One of the most common problems I see in a client built SharePoint environment is multiple site collections comingled in the same content database. While this isn’t the end of the world, it’s a problem because SLAs, security, and even back strategies are often assigned to specific databases based upon the needs of the users that will be using the site collections hosted in each database. If a site collection is not hosted in the database that the admin intended because SharePoint simply picks the first available content database with room the administrator may unwittingly incorrectly back or, even worse, fail to backup a particular site collection because it does not exist in the proper database. This is why I am a proponent of backing up at the Native SQL level but also at the site collection level.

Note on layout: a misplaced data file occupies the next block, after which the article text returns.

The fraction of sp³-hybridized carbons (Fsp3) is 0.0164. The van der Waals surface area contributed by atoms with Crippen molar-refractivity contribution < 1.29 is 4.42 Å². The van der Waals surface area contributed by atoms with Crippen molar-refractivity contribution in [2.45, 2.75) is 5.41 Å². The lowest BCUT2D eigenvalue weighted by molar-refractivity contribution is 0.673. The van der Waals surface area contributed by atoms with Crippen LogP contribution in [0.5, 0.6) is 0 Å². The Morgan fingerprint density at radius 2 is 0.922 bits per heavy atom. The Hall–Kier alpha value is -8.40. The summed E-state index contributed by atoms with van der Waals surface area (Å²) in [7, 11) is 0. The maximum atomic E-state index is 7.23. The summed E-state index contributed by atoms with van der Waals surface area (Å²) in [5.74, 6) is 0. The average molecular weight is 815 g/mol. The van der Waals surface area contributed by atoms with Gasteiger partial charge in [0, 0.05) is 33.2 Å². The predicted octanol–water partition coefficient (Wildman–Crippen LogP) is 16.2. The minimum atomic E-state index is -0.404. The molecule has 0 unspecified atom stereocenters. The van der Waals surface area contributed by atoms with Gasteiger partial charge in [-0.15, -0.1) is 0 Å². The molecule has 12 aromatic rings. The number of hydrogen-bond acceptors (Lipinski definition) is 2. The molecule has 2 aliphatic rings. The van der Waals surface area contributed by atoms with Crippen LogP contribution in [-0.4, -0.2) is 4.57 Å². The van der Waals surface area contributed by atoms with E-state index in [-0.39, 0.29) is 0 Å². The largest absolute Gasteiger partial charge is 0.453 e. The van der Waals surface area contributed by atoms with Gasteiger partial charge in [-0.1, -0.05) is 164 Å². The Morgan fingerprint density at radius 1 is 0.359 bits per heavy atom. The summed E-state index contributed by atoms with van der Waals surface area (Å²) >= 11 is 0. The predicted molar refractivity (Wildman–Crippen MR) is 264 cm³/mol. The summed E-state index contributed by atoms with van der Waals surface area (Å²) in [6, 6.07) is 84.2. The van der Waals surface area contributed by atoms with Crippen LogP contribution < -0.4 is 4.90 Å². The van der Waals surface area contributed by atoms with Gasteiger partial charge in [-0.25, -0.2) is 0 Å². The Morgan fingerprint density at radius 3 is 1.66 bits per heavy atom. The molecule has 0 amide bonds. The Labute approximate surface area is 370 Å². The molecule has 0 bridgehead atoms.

On to the point of this article, how do I use PowerShell to create a site collection and assign the appropriate database
Create the Site Collection
First, launch the SharePoint 2010 Command Shell (do not just run PowerShell – although you can do this you have to manually import the SharePoint cmdlets. If you receive the cmdlets not found issue then you have to modify your access to the SharePoint_Config database.
Now that PowerShell is ready, the command is quite simple.
Create a new Explicit managed path that will host the site collection. In the example below we are creating the “IT” managed path.
I typically store the command in a word document so that my client’s can follow the steps sequentially, however, those of you who will maintain this responsibility I recommend you modify these commands to be a ps1 script that takes the site name, database name, site template, and managed path as parameters.
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Ulysses Ludwig is a SharePoint architect with over 16 years in the IT and computer industry. Ulysses' primary focus is SharePoint but he dabbles in the latest web technologies and likes to develop software in his spare time.
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